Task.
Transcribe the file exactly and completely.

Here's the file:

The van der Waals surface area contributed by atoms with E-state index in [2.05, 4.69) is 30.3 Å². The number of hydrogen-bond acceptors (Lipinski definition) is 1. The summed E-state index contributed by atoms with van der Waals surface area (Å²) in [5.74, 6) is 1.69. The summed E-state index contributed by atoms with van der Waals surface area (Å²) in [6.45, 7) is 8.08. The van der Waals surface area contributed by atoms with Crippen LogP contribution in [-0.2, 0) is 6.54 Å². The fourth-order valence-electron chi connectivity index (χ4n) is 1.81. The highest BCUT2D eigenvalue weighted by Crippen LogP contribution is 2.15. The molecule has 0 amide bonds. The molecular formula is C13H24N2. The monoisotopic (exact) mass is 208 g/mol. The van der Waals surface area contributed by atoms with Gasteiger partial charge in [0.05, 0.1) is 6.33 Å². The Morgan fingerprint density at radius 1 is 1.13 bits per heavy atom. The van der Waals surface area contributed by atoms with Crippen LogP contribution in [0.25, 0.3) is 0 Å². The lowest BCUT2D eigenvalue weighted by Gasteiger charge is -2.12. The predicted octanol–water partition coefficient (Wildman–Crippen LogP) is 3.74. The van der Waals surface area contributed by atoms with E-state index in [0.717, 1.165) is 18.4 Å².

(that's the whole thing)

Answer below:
The van der Waals surface area contributed by atoms with E-state index in [2.05, 4.69) is 30.3 Å². The number of hydrogen-bond acceptors (Lipinski definition) is 1. The summed E-state index contributed by atoms with van der Waals surface area (Å²) in [5.74, 6) is 1.69. The summed E-state index contributed by atoms with van der Waals surface area (Å²) in [6.45, 7) is 8.08. The van der Waals surface area contributed by atoms with Crippen LogP contribution in [-0.2, 0) is 6.54 Å². The fourth-order valence-electron chi connectivity index (χ4n) is 1.81. The highest BCUT2D eigenvalue weighted by Crippen LogP contribution is 2.15. The molecule has 0 amide bonds. The molecular formula is C13H24N2. The monoisotopic (exact) mass is 208 g/mol. The van der Waals surface area contributed by atoms with Gasteiger partial charge in [0.05, 0.1) is 6.33 Å². The Morgan fingerprint density at radius 1 is 1.13 bits per heavy atom. The van der Waals surface area contributed by atoms with Crippen LogP contribution in [0.25, 0.3) is 0 Å². The lowest BCUT2D eigenvalue weighted by Gasteiger charge is -2.12. The predicted octanol–water partition coefficient (Wildman–Crippen LogP) is 3.74. The van der Waals surface area contributed by atoms with E-state index in [0.717, 1.165) is 18.4 Å².